Question for Our Revenue Management Expert Panel:

What are the top “must-have” revenue management technology and tools essential for hotels today?

Industry Expert Panel

Our Industry Expert Panel exists out of professionals within the hospitality & travel Industry. They have comprehensive and detailed knowledge, experience in practice or management and are forward-thinking. They are answering questions about the state of the industry. They share their insights on topics like revenue management, marketing, operations, technology and discuss the latest trends.

Silvia Cantarella
Silvia CantarellaRevenue Management Consultant, Revenue Acrobats

“A tough question as there are so many great pieces of technology out there and implementation is particular to each property type. Taking PMS and Channel Managers/Booking Engines as an example:

  • RMS: the era of gut feeling pricing is gone and Revenue Management Systems are enhancing our ability to predict demand and price at a micro-segment level. They are now more important than ever, considering the non-reliability of historical data.
  • Price Shoppers: not just for pricing, they also give relevant insights on rate changes, price parity, strategy per channel and big data information on demand compression.
  • Benchmarking tools: simply put, revenue management without benchmarking is like driving blind.
  • CRM tools: to engage and retain customers and create loyalty, understand their sentiment, improve our service.
  • Business intelligence: it can be one single tool, or it can come from different tools, the need is to have the possibility to analyze data as a whole: including F&B, S&C and other revenue streams.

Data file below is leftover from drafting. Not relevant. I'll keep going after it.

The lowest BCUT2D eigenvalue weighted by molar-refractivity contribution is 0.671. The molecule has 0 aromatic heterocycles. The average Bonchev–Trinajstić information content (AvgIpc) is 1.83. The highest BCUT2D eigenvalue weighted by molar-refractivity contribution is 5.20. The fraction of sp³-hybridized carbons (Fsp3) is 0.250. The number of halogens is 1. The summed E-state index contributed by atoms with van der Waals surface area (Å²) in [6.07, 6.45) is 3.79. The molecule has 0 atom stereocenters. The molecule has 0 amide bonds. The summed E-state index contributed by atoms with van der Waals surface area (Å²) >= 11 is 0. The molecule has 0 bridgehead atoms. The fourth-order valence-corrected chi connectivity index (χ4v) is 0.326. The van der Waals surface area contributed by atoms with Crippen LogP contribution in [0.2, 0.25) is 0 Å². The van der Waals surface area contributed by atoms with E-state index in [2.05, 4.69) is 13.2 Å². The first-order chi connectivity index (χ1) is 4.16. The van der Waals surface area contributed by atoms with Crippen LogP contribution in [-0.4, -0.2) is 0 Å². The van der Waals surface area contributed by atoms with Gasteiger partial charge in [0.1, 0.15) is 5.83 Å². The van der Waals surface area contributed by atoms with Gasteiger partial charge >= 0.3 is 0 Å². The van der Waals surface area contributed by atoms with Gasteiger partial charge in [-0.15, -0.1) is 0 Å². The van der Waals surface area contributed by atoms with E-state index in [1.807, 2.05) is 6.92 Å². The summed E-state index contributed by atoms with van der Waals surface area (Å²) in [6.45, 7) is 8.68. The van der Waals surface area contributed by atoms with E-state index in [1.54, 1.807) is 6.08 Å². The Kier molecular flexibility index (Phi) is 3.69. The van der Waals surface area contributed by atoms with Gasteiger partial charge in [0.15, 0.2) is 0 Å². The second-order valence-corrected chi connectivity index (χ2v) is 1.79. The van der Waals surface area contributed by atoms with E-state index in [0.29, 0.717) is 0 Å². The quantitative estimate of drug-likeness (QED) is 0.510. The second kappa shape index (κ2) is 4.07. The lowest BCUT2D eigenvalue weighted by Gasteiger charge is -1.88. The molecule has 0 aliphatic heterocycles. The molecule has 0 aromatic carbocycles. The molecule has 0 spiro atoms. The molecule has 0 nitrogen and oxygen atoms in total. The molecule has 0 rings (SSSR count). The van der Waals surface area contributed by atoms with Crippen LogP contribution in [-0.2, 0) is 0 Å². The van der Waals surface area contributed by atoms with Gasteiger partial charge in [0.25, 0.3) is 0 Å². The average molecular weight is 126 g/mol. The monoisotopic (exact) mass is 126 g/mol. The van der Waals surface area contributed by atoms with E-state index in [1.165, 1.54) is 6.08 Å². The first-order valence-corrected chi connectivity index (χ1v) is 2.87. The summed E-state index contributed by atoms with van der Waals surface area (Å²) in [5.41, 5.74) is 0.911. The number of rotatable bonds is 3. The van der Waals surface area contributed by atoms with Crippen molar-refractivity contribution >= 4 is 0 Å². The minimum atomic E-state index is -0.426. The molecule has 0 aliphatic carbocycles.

• F&B & Venue Management software: because it’s not about rooms only, we are in a total revenue management era.

There are so many other great technology platforms available that might be seen as not naturally linked to the RM space. but due to the evolution of the discipline (and the demand) it is great to have and to leverage! Taking chatbots as an example, digital marketing conversion tools, F&B analytics… It is a matter of choosing what piece of tech makes sense to the hotel and, as always, do not expect technology to do the magic but manage and leverage it to enhance our human capabilities.”

Theresa Prins
Theresa PrinsFounder, Revenue Resolutions

“Must-have technology starts with a flexible, user-friendly PMS. Gone are the days of complex systems where we require downtime for paid upgrades, access restrictions from outside the property or high costs and complexity to integrate with additional software.

Second on my list is a flexible, user-friendly channel manager. This is as important as WiFi (which, by the way, is not a value-add anymore). It must be fully integrated with your PMS. Together with the channel manager, you need an excellent, guest focused booking engine, with all the direct booking converting trimmings.

Third on my list is a pricing solution or an RMS. Depending on the size and market mix of your property, there are multiple solutions available out there. You need smart and fast decision-making to remain competitive.

Fourth would be a top-notch customer relations and reputation management solution. Make sure this is guest-centric and it is an ever-evolving solution. You want to deliver a service to your customer that is seamless and up to standard on the lastest trends.